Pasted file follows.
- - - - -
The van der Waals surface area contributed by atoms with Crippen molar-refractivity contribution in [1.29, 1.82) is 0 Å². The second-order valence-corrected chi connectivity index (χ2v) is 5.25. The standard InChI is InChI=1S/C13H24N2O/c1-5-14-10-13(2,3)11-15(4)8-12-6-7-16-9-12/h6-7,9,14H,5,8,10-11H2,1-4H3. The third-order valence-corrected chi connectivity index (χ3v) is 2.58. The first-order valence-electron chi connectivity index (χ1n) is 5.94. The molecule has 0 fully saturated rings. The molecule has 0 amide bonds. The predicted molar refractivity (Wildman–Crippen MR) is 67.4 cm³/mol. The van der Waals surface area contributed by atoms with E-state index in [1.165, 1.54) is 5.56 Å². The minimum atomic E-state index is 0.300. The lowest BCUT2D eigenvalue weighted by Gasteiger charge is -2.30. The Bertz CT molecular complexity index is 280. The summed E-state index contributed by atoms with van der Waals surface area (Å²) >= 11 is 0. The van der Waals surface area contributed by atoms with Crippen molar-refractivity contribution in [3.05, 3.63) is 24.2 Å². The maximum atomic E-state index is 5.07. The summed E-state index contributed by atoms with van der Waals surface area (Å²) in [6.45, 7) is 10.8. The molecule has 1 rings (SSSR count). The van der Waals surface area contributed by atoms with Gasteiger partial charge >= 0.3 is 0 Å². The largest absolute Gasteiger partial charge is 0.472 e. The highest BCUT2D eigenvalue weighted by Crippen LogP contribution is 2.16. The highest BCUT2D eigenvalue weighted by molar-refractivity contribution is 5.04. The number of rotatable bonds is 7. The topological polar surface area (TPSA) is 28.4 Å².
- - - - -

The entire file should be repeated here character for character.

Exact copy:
The van der Waals surface area contributed by atoms with Crippen molar-refractivity contribution in [1.29, 1.82) is 0 Å². The second-order valence-corrected chi connectivity index (χ2v) is 5.25. The standard InChI is InChI=1S/C13H24N2O/c1-5-14-10-13(2,3)11-15(4)8-12-6-7-16-9-12/h6-7,9,14H,5,8,10-11H2,1-4H3. The third-order valence-corrected chi connectivity index (χ3v) is 2.58. The first-order valence-electron chi connectivity index (χ1n) is 5.94. The molecule has 0 fully saturated rings. The molecule has 0 amide bonds. The predicted molar refractivity (Wildman–Crippen MR) is 67.4 cm³/mol. The van der Waals surface area contributed by atoms with E-state index in [1.165, 1.54) is 5.56 Å². The minimum atomic E-state index is 0.300. The lowest BCUT2D eigenvalue weighted by Gasteiger charge is -2.30. The Bertz CT molecular complexity index is 280. The summed E-state index contributed by atoms with van der Waals surface area (Å²) >= 11 is 0. The van der Waals surface area contributed by atoms with Crippen molar-refractivity contribution in [3.05, 3.63) is 24.2 Å². The maximum atomic E-state index is 5.07. The summed E-state index contributed by atoms with van der Waals surface area (Å²) in [6.45, 7) is 10.8. The molecule has 1 rings (SSSR count). The van der Waals surface area contributed by atoms with Gasteiger partial charge >= 0.3 is 0 Å². The largest absolute Gasteiger partial charge is 0.472 e. The highest BCUT2D eigenvalue weighted by Crippen LogP contribution is 2.16. The highest BCUT2D eigenvalue weighted by molar-refractivity contribution is 5.04. The number of rotatable bonds is 7. The topological polar surface area (TPSA) is 28.4 Å².